Tony Gilroy Wanted Andor To Be 'The Gravel' On Which The Road Of Star Wars Is Built [Exclusive]

Consider this a rare anti-spoiler warning, meaning the below quotes are general enough that anyone can feel free to keep reading, even if you haven't watched the season finale of "Andor" just yet.

What makes a hero? Is it the disposable soldiers sent to the front line, the shadowy spies and double agents who do their dirty work where nobody can see them, or the politicians quietly providing the funding for rebellion while attempting to work within the rules of the system?

To this point, "Star Wars" has rarely interrogated this complicated concept, at least not beyond the most surface-level consideration. That makes perfect sense, of course, given that George Lucas created this franchise with children in mind and never really had the time or desire to devote an entire season worth of storytelling to more complex and nuanced topics. That approach eventually changed in a big way, first with the release of "Rogue One: A Star Wars Story" in 2016 and once again with its prequel/spin-off series, "Andor.

The Tony Gilroy-created show has dived headfirst into a corner of the "Star Wars" universe that we've never seen before, dragging these flawed characters into a neo-noir world with brothels, gruesome torture, and revolutionary-minded politics that would seem to make this a better fit for "The Americans" than a galaxy far, far away. But to hear Gilroy tell it, that was entirely the point behind this series. By depicting very different kinds of heroes, the filmmaker revealed in an exclusive interview with /Film that he meant for "Andor" to serve as the "gravel" upon which the rest of the franchise could be built.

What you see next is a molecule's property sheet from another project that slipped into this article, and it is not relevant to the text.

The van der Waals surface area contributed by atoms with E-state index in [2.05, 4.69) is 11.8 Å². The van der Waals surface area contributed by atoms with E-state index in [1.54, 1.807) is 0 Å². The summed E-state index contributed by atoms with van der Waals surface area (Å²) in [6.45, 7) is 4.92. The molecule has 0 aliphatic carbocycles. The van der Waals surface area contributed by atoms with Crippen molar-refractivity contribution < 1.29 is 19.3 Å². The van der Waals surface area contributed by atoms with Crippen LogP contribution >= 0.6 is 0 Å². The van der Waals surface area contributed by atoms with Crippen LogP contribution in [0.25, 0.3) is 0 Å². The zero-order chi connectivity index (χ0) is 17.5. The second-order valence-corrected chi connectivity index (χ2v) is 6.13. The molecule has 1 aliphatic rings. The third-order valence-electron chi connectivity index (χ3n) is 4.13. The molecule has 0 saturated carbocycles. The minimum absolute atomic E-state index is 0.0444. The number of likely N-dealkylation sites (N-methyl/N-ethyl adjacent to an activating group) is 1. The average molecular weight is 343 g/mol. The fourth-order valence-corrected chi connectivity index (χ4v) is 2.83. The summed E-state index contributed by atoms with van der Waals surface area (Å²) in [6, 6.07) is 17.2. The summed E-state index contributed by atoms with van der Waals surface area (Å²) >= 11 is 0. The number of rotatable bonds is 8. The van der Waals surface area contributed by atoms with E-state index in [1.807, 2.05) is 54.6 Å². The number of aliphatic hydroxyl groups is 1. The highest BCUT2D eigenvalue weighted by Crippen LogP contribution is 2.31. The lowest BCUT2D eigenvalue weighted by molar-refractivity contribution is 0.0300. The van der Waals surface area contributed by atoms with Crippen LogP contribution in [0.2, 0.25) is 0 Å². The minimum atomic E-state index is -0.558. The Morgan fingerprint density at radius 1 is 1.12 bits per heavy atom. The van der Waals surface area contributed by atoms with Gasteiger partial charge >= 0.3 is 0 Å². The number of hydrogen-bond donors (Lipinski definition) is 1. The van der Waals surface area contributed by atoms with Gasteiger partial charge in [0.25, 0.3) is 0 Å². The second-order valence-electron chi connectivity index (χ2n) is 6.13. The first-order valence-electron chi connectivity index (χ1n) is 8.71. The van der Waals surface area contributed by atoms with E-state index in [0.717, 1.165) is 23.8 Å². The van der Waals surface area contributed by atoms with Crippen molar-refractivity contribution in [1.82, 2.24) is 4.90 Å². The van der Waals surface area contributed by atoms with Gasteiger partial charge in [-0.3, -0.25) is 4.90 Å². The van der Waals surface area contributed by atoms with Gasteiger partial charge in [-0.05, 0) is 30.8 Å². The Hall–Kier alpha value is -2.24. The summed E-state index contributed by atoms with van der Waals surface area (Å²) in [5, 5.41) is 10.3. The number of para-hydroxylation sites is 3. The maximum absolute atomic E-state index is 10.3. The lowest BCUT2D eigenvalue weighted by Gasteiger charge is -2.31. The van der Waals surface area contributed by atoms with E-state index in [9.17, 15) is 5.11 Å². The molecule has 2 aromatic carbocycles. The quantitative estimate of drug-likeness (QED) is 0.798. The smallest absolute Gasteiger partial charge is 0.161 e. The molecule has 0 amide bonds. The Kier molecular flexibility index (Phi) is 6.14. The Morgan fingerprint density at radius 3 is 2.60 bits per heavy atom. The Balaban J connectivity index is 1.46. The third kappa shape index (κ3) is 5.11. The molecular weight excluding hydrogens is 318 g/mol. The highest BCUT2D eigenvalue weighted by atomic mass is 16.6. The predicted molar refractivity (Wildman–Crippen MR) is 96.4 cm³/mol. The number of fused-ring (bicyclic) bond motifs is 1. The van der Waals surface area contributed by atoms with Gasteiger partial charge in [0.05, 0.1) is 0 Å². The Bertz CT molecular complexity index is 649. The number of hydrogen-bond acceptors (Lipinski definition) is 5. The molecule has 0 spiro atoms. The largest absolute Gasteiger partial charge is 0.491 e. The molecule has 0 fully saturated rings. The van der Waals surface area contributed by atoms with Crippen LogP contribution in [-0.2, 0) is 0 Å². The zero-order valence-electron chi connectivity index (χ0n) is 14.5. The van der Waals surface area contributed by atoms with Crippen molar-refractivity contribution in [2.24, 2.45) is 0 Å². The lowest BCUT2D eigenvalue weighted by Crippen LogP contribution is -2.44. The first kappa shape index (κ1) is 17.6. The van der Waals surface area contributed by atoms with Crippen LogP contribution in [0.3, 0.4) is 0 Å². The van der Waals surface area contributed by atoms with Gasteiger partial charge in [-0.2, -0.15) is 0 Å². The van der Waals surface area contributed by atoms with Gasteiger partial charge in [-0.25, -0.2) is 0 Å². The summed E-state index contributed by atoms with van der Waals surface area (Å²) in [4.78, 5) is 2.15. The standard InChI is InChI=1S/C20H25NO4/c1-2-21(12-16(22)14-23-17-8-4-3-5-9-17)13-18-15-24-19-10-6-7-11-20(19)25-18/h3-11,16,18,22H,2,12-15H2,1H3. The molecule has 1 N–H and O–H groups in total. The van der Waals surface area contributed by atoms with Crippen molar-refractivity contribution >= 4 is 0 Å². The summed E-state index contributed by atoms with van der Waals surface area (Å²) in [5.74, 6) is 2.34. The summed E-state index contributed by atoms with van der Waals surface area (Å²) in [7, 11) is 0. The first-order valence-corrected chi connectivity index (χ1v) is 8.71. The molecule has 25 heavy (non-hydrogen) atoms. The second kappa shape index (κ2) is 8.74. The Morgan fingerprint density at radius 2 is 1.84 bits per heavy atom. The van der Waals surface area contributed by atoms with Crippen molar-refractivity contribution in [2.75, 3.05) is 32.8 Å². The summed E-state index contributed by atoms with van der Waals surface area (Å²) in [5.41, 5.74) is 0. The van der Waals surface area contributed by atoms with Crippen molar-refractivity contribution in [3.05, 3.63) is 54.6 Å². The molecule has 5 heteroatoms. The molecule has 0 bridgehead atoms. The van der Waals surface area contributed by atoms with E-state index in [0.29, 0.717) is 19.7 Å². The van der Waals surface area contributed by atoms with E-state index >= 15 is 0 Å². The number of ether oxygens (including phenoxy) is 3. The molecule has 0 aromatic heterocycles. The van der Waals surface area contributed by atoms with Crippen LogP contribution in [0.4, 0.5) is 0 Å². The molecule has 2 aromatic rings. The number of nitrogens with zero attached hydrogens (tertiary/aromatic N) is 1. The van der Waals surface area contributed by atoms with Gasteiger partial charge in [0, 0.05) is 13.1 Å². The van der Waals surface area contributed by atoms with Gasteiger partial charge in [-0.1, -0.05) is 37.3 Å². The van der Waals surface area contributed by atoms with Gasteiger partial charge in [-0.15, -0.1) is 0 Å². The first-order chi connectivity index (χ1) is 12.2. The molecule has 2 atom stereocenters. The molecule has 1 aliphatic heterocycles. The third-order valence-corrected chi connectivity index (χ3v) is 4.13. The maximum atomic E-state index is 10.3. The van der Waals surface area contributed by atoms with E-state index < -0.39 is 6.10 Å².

Read on for all the details!

'That's true heroism in a way, isn't it?'

It's not every day that an IP-based series comes around that has most in agreement over its very high level of quality — not just for the franchise it resides in, but for any story in general. "Andor" quickly established itself as just plain good, rather than merely "good for a 'Star Wars' show," and a large part of that is due to the radically creative and original approach that Tony Gilroy and his writing team took to the material. There were an infinite number of ways to tell the story of how Diego Luna's Cassian Andor eventually reaches the point where he begins "Rogue One," but it's difficult to imagine the artists behind "Andor" finding a better path forward.

In an exclusive interview with /Film's Ryan Scott, Gilroy opened up about how he decided on a storyline that placed such a focus on grounded, unheralded, and largely anonymous revolutionary heroes:

"It's the gravel on which the road is built. Every movement is like that in history. You saw in Luthen's speech and himself, he called himself on it. 'I'm trying to build a sunrise that I may never see.' People caught up in events that inspire them and push them beyond their own conceivable aspirations of what they might do. That's true heroism in a way, isn't it? That's what we're interested in. The show is in the kitchen and not in the restaurant. These are all the people behind the scenes."

In many ways, the writer behind the "Bourne" trilogy, "Michael Clayton," and a not-insignificant portion of "Rogue One" was perhaps ideally qualified to tell this kind of story to completion. The season 1 finale of "Andor" is currently streaming on Disney+.